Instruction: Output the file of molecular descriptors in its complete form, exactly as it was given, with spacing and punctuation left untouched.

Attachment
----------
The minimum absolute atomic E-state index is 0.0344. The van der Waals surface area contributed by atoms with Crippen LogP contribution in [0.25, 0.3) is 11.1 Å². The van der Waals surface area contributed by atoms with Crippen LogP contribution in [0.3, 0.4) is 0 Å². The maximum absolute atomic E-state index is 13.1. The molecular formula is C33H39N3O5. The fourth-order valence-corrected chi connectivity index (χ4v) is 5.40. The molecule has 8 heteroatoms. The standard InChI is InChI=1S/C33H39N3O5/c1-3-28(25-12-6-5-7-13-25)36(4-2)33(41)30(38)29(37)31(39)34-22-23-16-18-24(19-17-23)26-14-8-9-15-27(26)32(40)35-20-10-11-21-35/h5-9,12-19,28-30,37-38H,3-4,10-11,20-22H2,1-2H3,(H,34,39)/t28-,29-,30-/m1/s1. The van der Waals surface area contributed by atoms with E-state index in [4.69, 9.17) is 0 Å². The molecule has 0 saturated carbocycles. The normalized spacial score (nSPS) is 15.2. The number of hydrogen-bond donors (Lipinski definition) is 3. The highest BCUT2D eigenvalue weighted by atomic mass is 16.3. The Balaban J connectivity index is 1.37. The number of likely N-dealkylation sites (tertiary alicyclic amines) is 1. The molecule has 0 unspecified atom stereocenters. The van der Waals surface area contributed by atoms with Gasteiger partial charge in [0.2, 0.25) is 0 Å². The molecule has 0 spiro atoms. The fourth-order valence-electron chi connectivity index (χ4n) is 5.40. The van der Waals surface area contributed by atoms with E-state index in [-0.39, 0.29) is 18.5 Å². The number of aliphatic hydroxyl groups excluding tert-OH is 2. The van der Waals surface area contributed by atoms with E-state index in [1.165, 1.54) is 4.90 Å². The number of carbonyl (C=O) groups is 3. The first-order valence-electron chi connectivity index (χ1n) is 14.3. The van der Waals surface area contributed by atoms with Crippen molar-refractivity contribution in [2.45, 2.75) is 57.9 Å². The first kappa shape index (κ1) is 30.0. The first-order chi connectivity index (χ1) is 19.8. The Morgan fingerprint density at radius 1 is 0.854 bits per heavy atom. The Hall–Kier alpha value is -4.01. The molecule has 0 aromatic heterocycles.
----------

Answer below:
The minimum absolute atomic E-state index is 0.0344. The van der Waals surface area contributed by atoms with Crippen LogP contribution in [0.25, 0.3) is 11.1 Å². The van der Waals surface area contributed by atoms with Crippen LogP contribution in [0.3, 0.4) is 0 Å². The maximum absolute atomic E-state index is 13.1. The molecular formula is C33H39N3O5. The fourth-order valence-corrected chi connectivity index (χ4v) is 5.40. The molecule has 8 heteroatoms. The standard InChI is InChI=1S/C33H39N3O5/c1-3-28(25-12-6-5-7-13-25)36(4-2)33(41)30(38)29(37)31(39)34-22-23-16-18-24(19-17-23)26-14-8-9-15-27(26)32(40)35-20-10-11-21-35/h5-9,12-19,28-30,37-38H,3-4,10-11,20-22H2,1-2H3,(H,34,39)/t28-,29-,30-/m1/s1. The van der Waals surface area contributed by atoms with E-state index in [4.69, 9.17) is 0 Å². The molecule has 0 saturated carbocycles. The normalized spacial score (nSPS) is 15.2. The number of hydrogen-bond donors (Lipinski definition) is 3. The highest BCUT2D eigenvalue weighted by atomic mass is 16.3. The Balaban J connectivity index is 1.37. The number of likely N-dealkylation sites (tertiary alicyclic amines) is 1. The molecule has 0 unspecified atom stereocenters. The van der Waals surface area contributed by atoms with Gasteiger partial charge in [0.2, 0.25) is 0 Å². The molecule has 0 spiro atoms. The fourth-order valence-electron chi connectivity index (χ4n) is 5.40. The van der Waals surface area contributed by atoms with E-state index in [-0.39, 0.29) is 18.5 Å². The number of aliphatic hydroxyl groups excluding tert-OH is 2. The van der Waals surface area contributed by atoms with E-state index in [1.165, 1.54) is 4.90 Å². The number of carbonyl (C=O) groups is 3. The first-order valence-electron chi connectivity index (χ1n) is 14.3. The van der Waals surface area contributed by atoms with Crippen molar-refractivity contribution in [2.45, 2.75) is 57.9 Å². The first kappa shape index (κ1) is 30.0. The first-order chi connectivity index (χ1) is 19.8. The Morgan fingerprint density at radius 1 is 0.854 bits per heavy atom. The Hall–Kier alpha value is -4.01. The molecule has 0 aromatic heterocycles.